Strength in vulnerability

Her album Love Letters, which released in 2020, has often been considered Shankar’s most personal work till date. The album incorporates a compilation of songs that delve into the emotional turmoil Shankar was going through personally. When asked what allows her to be vulnerable in her music, the sitar player added that it is an extension of her personal growth as a human being that feeds back into her music. “I think I’ve been spending years doing that more and more as a person. The more I became fully open about all aspects of my life, about my experiences, the things I’ve talked about, the more it translated into my music. I’ve been in the public space since I was quite young, but previously, there have been some boundaries around how much I’m willing to share. But as I’ve grown up, those barriers have become thinner.

In 2019, the sitar player took to her social media and shared Lady Bits’, where she opened up about her hysterectomy. “There are still things I consider private because they’re precious to me but I don’t have secrets the same way. Whether it’s talking about having a hysterectomy a couple of years ago or speaking about child abuse a decade before, it has shown me that being vulnerable actually allows strength to come in. It makes you stronger. There’s a deeper connection that forms with people. I think experiencing that as a person has made it easier to be that way as a musician, too.”

Writing from a raw space, the musician trusts that it’s going to connect to her listeners too. “It comes from a place of trust. I trust the healing process. I wouldn’t ever recommend that someone goes from having never been vulnerable to standing in front of 300 strangers and sharing their deepest secrets. That doesn’t feel safe. But building a relationship of trust can help you get there,” she adds.

The magic of not knowing

Born in London, England, Shankar spent her early childhood between New Delhi and the British capital, moving to California in her teenage years. Even though her initial training began with accompanying her father on the Indian instrument of tanpura, Shankar’s multicultural upbringing reflects in the kind of music she creates, while also finding a connect with diverse audiences and the Indian diaspora. “There’s a group of people who really support the work I’ve created, or have received something from the work I’ve made,” said Shankar. “I have a relationship now with my audience that feels very real. There’s love and understanding.”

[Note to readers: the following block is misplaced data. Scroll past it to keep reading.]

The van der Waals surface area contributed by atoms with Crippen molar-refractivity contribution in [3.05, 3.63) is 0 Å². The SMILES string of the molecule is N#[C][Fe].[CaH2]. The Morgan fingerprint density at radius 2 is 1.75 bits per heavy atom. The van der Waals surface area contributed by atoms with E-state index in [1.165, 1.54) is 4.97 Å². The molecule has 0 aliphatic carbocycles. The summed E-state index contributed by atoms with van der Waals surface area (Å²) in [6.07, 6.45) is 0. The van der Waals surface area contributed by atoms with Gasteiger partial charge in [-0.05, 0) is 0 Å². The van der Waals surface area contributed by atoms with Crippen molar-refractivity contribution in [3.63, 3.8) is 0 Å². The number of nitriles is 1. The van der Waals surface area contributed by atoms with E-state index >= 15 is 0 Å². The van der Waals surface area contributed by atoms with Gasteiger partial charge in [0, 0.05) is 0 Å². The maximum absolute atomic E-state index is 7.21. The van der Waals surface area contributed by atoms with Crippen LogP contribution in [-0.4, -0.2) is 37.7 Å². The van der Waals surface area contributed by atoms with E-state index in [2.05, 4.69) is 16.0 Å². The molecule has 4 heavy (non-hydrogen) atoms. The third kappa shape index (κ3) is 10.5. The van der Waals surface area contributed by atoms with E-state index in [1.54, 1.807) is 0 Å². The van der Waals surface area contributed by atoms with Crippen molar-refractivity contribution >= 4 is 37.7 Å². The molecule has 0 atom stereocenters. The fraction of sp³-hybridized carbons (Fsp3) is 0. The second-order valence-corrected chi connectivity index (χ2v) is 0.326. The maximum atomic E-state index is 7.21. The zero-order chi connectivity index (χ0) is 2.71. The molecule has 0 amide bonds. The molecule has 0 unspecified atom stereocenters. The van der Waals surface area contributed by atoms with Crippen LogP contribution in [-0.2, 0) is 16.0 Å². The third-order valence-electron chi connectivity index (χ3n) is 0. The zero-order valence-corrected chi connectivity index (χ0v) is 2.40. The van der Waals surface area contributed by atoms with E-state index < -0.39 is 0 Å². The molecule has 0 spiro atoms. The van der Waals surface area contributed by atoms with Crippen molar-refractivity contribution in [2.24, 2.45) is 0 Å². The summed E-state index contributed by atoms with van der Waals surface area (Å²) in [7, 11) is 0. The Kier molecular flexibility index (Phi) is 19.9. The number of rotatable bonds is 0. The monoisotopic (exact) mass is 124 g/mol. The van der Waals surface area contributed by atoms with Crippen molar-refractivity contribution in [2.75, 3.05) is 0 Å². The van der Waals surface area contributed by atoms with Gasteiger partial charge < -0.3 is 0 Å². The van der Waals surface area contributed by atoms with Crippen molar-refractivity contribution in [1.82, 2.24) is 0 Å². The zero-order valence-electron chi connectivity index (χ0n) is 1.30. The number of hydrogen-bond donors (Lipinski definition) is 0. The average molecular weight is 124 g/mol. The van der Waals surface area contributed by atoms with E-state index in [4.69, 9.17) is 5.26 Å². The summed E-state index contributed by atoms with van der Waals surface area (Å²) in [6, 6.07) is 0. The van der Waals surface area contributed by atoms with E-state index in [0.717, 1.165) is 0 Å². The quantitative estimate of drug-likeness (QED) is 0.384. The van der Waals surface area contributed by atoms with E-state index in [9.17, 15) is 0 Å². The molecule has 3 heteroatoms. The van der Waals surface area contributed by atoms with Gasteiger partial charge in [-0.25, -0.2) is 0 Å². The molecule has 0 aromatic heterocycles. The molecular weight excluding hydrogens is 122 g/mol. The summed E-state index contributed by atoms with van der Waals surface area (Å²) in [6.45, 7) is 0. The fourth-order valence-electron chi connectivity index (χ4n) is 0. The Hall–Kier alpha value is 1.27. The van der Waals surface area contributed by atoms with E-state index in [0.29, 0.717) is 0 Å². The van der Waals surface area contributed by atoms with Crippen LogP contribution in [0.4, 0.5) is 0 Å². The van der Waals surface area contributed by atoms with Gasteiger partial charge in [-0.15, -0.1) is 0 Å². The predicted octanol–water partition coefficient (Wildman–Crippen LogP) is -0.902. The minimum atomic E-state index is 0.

Shankar with her father

Shankar with her father

The sitar player’s audiences vary from core Indian classical audiences, to western classical music, including her crossovers with electronic music and Flamenco India projects. “Sometimes, it can be quite funny because the shows I do are so diverse that it might be exactly what some people want but not necessarily what others came for. But people know that about me by now. Those who have really followed my music know that we’re on a little journey together. There’s a sense of ‘what’s she going to do next’, which is quite freeing for me as a musician,” says Shankar, who also co-composed the score for Mira Nair’s BBC Series A Suitable Boy (2020) based on an adaptation of an English novel by Vikram Seth.

A single-mum supremacy

In 2019, Shankar parted ways with her then-husband Joe Wright, a British film director, ending her marriage of nine years. The musician balances her thriving career alongside her mummy-duties, being a single mother to her two sons. “I’m really lucky on both sides to have had a lot of support. I have a family who help with my kids. I’m at a certain level of my career where I can pick and choose the number of projects I’m part of. If I didn’t have that family support and financial privilege, I wouldn’t be able to make these choices,” says the sitar player.

Being able to create a balance is only possible when you have the right support. “I wouldn’t speak in a thoughtless way that can make a lot of mothers feel really overwhelmed. It is a struggle. There are no jokes about the fact that it is a lot to try and balance. I have tried to have it all but I’ve had to make choices. I do a fraction of the amount of touring I would, if I didn’t have my kids,” she adds. “Being there for my kids comes first. The rest of what I do fits in around the context of me mainly being there for my kids as a mum,” says Shankar, adding how her life has come a full circle now that she’ll soon be teaching her younger son how to play the sitar. “My elder son picked it up, and put it down, so I’m excited to see how this one goes,” the musician signs off.